The difficulty with Star Drawing is that it lends you no help in getting another monster on board. That's why the Charmer monsters work so well here. It's as easy as Normal Summoning Star Drawing, Special Summoning your Charmer monster, going into King of the Feral Imps, drawing a card with Star Drawing, and searching Jigabyte with King of the Feral Imps' effect. Without really trying, you just made your overall turn into a +1.

Summoner Monk and Star Drawing are only two cards, however. So to supplement them, I've included a card that I've actually just recently discovered its existence: Swamp Mirrorer. This thing is really boss. It's a trap monster – which isn't anything new - however, what makes it unique is that you have the ability to pick its Type and Attribute upon activation. So it creates a trade-off scenario: you have to wait one turn before you can use it, but then as a reward, Swamp Mirrorer will became whatever Type and/or Attribute you need it to.

Since this deck is one that has several different Types and Attributes within the monsters it contains, a card like this opens up possibilities where there weren't any before. Chiefly, you can make it a Spellcaster, which is what you'll find yourself doing more often than not. But also, you can make it a Water monster so that you can Xyz Summon for Bahamut Shark with Jigabyte or Infernal Flame Vixen with Inari Fire. In the right circumstance, a left field play like that can win you the game even though it isn't a meta-shattering combo otherwise.

The groundwork for a convincing deck is laid out right here. It's an effective Rank 4 strategy that uses out of the box techniques to generate respectable card advantage and field Xyz Monsters that rarely see play in a deck such as this. So with the foundation constructed, take a look at the deck and we'll pick up the discussion on the other side.

DECKID=101766Yes, there isn't a single copy of Supply Squad anywhere in this deck. You're completely correct. That being said, you can run it if you feel it's worth it. For me, however, it always ended up being dead on the field or total overkill.

While destruction plays a heavy hand in this deck, it isn't in the same sort of fashion as Burning Abyss. If you're stringing together big chains of Archfiend Eater effects, you're probably winning already; "win more" cards aren't always great. Plus, there was nothing that I felt cut worthy. You could make an argument for Pot of Duality but you'll find that having Duality in the early game is often a more proactive approach, and late game it's easier to justify pitching Duality over Supply Squad for a needed Summoner Monk.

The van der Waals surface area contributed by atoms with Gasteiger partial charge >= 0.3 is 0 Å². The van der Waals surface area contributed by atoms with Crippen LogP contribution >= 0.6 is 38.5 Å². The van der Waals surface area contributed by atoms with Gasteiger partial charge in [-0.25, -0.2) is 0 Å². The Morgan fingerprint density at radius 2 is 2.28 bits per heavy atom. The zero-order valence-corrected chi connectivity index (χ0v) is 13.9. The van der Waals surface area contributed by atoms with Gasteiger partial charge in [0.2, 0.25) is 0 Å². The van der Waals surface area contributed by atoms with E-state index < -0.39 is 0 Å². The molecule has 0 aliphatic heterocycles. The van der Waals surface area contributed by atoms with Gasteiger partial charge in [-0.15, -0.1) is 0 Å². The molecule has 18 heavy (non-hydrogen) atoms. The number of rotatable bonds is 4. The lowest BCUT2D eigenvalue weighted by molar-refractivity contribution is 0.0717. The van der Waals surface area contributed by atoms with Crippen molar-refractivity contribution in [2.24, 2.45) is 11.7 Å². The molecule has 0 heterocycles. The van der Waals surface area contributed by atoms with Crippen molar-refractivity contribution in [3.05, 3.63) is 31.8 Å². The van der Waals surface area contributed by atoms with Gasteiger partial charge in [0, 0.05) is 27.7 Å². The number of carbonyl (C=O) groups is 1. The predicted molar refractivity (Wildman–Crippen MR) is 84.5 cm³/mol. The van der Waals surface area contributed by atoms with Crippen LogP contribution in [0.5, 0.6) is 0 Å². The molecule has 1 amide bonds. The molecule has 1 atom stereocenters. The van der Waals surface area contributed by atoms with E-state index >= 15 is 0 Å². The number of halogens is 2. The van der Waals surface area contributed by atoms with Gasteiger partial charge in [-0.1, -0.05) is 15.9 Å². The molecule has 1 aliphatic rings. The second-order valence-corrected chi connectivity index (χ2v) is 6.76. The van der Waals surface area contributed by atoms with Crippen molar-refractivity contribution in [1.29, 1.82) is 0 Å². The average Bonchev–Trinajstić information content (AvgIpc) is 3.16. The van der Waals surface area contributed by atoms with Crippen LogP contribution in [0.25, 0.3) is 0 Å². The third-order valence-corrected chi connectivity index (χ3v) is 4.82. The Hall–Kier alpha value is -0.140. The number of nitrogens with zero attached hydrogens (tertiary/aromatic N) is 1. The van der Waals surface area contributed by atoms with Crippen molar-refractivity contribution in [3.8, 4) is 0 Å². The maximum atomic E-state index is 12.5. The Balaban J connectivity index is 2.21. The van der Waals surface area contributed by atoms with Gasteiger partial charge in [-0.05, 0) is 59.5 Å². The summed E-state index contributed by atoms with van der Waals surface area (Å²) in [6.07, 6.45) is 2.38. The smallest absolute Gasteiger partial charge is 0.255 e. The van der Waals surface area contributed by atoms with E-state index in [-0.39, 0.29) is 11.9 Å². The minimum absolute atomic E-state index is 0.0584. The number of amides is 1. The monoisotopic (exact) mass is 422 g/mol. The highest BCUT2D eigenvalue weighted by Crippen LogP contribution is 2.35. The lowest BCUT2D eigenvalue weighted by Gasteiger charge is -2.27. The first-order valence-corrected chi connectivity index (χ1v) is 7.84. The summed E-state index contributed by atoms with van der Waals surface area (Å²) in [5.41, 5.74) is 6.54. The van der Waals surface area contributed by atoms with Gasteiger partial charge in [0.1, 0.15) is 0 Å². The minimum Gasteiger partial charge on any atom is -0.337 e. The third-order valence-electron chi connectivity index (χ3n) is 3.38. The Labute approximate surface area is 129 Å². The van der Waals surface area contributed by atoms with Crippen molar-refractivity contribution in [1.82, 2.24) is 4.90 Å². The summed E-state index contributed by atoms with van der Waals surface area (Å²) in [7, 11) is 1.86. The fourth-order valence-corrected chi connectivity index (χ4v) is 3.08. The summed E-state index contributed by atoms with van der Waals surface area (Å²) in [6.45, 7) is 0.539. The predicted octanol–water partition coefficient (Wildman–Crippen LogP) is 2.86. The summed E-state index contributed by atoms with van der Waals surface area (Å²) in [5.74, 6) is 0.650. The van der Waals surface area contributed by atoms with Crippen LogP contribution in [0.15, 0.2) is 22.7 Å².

Threatening Roar, just as in last week's Raccoon deck, plays a pretty important role here. Aside from keeping you alive, it gives you the luxury of building fields off the back of Nefarious Archfiend Eater of Nefariousness's effect. Sitting on a Jigabyte or Inari Flame and successfully resolving an Archfiend Eater the following turn can sometimes result in three fresh Xyz Monsters depending on what the rest of your hand and field looks like.

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There've been plenty of games during which my opponent would drop a Beelze the Diabolic Dragon and on my turn, I've been able to successfully remove it from the field with a Number 50: Blackship of Corn equipped with a Number 80: Rhapsody in Berserk without straining card economy. This deck is genuinely that crazy sometimes. It can do some really incredible stuff.

Alright, Buck! Where's The Bang!?
$100! That's just where it's at, but you probably have the entire Extra Deck anyway. Given the trap-hating shape of competition right now, a deck like this is an interesting and unexpected sort of proposition. With the right Side Deck, you could make a fair argument for a strategy such as this to put a dent in a competitive environment.

I recommend checking it out. This deck's a lot of fun, and it somehow manages to provide you with even more options and variety than your standard run-of-the-mill Rank 4 Toolbox. Have some fun!

-Zach Buckley
Team Nofatchx